However, it’s not the typical pop music you’d expect.  There’s a certain laid-back approach with angsty drawl vocals paired with folky, smooth melodies.  It’s like a combination of 80’s pop with early 2000’s pop.  You can hear edgier laidback vocals in “Enough Messing Around” which has a bit of authority and vengefulness behind the song.

The opening track “Go Away” has a Hawaiian twang that combines effortlessly with lazy-but-not-so lazy vocals. You can also hear a bit of alternative country twang that pay homage to their Nashville home. “Madeline” is a slow and smooth song to end the EP.  The vocals are enchanting that follow a simple and ethereal guitar melody.

Pretty Speeches
sums up what we expect from our perfect summer. They tease us with five songs that have us daydreaming about long cool nights, beach vibes, and endless time to do nothing. Poema manages to capture the essence of cool girl indie pop music in their new EP and leaves you wanting more.

Release Date: July 10th, 2015
Runtime: ~21 minutes
Rating: 4/5
Recommended songs: Go Away, Madeline

Track listing:
1. Go Away
2. Enough Messing Around
3. Get To Me
4. Forget You In LA
5. Madeline


Review:: Strictly Roots | Morgan Heritage


Morgan Heritage aren’t newcomers to the reggae scene, recently releasing their tenth album, Strictly Roots. I’m a beginner when it comes to reggae music, but Morgan Heritage has found a way to bring in new fans while keeping their old ones.  Their easygoing sound combines a mixture of pop elements and traditional reggae style to put a modern twist on the genre.

The title track “Strictly Roots” is the perfect opener for new fans of the genre It’s straightforward in introducing the rest of the album, with its easy beat and layered vocals. “Light It Up” is a listening experience to remind that you that their music is not about the bad times, but instead reggae is about fun and good vibes. Older fans might get a bit confused because Morgan Heritage introduces a more pop sound in their reggae, but they still can appreciate the homage to their roots. “Child of JAH” has remnants of
their traditional reggae style with slight mainstream undertones.  Its lyrics are meaningful and hail to their Jamaican roots.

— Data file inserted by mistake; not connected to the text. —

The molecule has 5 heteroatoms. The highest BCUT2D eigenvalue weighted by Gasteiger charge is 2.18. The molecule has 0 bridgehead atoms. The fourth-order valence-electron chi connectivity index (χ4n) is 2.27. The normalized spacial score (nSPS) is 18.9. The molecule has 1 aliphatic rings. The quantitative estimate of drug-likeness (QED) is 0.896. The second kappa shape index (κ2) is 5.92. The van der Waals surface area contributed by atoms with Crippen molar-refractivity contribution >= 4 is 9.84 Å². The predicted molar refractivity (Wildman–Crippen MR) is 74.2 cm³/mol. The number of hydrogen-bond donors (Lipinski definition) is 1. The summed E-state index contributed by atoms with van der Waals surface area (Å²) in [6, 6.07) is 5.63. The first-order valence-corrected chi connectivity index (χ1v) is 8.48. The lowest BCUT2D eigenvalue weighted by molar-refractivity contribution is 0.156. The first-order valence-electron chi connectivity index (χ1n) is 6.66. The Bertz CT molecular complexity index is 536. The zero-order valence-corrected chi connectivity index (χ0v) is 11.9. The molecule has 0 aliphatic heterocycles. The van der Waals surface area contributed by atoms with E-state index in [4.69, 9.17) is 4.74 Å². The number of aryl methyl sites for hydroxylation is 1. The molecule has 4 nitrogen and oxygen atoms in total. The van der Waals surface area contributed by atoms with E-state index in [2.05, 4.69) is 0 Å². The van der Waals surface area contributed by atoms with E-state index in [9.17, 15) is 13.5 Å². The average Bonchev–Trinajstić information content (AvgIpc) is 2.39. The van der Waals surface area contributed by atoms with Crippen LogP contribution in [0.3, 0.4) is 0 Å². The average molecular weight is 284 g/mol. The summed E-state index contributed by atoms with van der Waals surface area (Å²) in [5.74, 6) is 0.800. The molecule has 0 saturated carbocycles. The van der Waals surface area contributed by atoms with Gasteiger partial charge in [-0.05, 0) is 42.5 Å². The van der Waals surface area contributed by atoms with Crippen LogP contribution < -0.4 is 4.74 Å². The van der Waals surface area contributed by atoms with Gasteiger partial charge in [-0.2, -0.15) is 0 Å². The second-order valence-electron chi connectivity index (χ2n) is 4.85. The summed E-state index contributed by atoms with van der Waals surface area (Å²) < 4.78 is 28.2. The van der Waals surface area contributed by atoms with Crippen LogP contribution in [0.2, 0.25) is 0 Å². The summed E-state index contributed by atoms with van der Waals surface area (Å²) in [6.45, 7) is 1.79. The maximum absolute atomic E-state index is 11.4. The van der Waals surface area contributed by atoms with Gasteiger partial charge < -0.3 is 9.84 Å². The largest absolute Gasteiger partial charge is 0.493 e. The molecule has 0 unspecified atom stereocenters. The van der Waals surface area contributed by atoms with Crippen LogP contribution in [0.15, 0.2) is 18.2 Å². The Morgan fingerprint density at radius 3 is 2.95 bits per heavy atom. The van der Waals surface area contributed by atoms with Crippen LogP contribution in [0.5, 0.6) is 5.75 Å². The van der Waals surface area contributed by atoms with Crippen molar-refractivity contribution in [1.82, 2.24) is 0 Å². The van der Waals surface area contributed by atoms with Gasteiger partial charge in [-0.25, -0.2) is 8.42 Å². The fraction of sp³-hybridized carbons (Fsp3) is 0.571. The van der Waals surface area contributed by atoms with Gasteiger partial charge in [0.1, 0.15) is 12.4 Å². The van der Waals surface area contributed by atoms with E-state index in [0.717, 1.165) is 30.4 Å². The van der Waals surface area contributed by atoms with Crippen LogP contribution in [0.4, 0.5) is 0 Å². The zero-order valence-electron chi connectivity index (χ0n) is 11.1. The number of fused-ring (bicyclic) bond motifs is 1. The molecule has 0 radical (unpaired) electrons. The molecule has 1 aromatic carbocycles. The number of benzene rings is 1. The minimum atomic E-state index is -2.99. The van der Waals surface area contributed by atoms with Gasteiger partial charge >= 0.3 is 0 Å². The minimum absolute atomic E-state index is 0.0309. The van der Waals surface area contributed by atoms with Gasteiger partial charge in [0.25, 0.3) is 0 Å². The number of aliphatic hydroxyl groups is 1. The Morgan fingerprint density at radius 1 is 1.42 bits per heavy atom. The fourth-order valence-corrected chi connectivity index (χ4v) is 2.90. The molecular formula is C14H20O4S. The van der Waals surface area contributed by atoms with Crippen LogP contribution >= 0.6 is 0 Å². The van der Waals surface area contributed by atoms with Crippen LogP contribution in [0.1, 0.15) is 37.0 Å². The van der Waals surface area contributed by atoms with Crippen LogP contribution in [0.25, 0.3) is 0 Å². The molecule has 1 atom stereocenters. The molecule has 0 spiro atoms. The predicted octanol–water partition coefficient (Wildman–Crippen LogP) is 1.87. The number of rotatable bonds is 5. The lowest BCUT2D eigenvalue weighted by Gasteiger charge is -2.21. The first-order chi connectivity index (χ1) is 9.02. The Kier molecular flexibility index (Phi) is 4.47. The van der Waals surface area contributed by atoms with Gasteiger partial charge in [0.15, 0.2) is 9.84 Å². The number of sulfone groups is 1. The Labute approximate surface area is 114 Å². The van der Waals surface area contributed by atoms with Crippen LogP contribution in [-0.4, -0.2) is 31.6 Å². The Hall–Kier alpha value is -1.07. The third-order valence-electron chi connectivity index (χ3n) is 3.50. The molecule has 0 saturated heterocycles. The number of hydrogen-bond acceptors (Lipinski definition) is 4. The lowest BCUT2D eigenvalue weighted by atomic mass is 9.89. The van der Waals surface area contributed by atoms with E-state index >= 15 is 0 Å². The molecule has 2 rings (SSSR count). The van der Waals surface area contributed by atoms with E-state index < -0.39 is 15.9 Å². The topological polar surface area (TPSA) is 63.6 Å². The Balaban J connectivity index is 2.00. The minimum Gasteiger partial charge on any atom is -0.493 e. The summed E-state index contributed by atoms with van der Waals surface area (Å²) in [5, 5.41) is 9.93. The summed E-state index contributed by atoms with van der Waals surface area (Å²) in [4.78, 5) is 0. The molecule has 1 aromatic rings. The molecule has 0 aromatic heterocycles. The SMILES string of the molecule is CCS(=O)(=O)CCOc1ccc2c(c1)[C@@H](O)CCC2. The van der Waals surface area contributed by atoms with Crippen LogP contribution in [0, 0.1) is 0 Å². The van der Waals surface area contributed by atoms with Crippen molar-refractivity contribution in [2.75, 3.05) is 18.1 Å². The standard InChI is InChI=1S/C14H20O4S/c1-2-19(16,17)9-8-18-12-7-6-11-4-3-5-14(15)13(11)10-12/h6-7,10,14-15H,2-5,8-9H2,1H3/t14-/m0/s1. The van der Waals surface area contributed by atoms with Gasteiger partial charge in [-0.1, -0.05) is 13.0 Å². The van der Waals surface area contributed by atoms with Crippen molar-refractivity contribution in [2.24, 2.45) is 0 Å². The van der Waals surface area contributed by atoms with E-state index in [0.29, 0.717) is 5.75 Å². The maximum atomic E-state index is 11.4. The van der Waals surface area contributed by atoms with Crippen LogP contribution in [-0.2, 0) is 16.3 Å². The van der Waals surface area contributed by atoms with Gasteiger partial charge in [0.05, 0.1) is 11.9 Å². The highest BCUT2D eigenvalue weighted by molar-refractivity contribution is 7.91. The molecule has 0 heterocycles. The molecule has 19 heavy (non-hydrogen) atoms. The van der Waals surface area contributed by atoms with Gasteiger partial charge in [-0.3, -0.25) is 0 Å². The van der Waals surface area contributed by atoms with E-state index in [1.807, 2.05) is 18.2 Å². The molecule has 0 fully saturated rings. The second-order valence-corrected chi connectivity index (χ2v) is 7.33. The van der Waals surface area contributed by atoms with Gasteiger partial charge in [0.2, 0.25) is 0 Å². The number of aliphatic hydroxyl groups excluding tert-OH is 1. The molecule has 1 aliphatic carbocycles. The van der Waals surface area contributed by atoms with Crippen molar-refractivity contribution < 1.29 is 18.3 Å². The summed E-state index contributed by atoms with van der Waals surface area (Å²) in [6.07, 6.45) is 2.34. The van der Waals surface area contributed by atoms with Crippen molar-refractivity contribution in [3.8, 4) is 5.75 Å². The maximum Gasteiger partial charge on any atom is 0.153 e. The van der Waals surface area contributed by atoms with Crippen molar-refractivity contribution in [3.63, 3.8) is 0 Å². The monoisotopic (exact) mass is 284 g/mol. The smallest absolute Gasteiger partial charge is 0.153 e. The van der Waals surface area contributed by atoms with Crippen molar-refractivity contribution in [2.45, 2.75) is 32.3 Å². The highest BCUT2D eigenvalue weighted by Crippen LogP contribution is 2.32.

The tracks continue to feel more and more modern as you listen to the rest of the album.  The reggae style becomes more of a base line for the pop-style vocals.  There’s a mixture of rap, jazz, and layered vocals but the messages behind the songs still invoke positivity and relaxation. “Sunday Morning” is one of those tracks that plays with pop-reggae
infusion – it’s smooth and upbeat while still incorporating pop elements.

Morgan Heritage’s twist on reggae music in Strictly Roots draws a newer fan base that might be more open to exploring the rest of the genre.  While older fans might miss the traditional aspects of the band’s sound, they still hold on to the fact that they are
redefining what the genre could bring to mainstream music.  They’ve already shown what they can do when you mix a wide variety of sounds, and it’s pretty amazing.

Release Date: April 20th, 2015
Runtime: ~50 minutes
Rating: 3.5/5
Check Out: “Child of Jah,” “Celebrate Life”

Track listing:
1) Strictly Roots
2) Child of JAH
3) Light It Up
4) Rise and Fall
5) Perform and Done
6) So Amazing
7) Wanna Be Loved
8) Why Dem Come Around
9) We Are Warriors
10) Put It On Me
11) Sunday Morning
12) Celebrate Life
13) Keep On Jammin

Review:: Unseen | Tayler Buono

While it’s not the extraordinary, Taylor Buono’s new EP Unseen is definitely the breath of fresh air you need from the current state of music. In fact, I feel a bit nostalgic listening to her new EP. It has remnants of music from the early 2000s with its simplicity of
lyrics and melodies.   Unseen has six tracks that can appeal to any age group, especially a younger audience. However, Buono proves to be the rising artist who is still searching for her place in much with her new EP.

Only 20-years old, Taylor Buono comes with a very light and clean cut voice. It’s a voice perfect for songs about love and heartbreak as these six tracks show us. Her songs have a personal touch as draws from her own experiences. Some are about the highs of love like the track “It Only Gets Better”, which aspires the optimistic side of love that most singer/songwriters stay away from. The opening track “Lucky in Love” is very bubbly and makes you feel like you’re jumping on clouds.

Buono also shows a sadder side by opening up about past relationships.  The track “What If It Was” explores a relationship that couldn’t be and is accompanied by piano. She sings us through what could have been, but still keeps hope. Buono paints the picture of a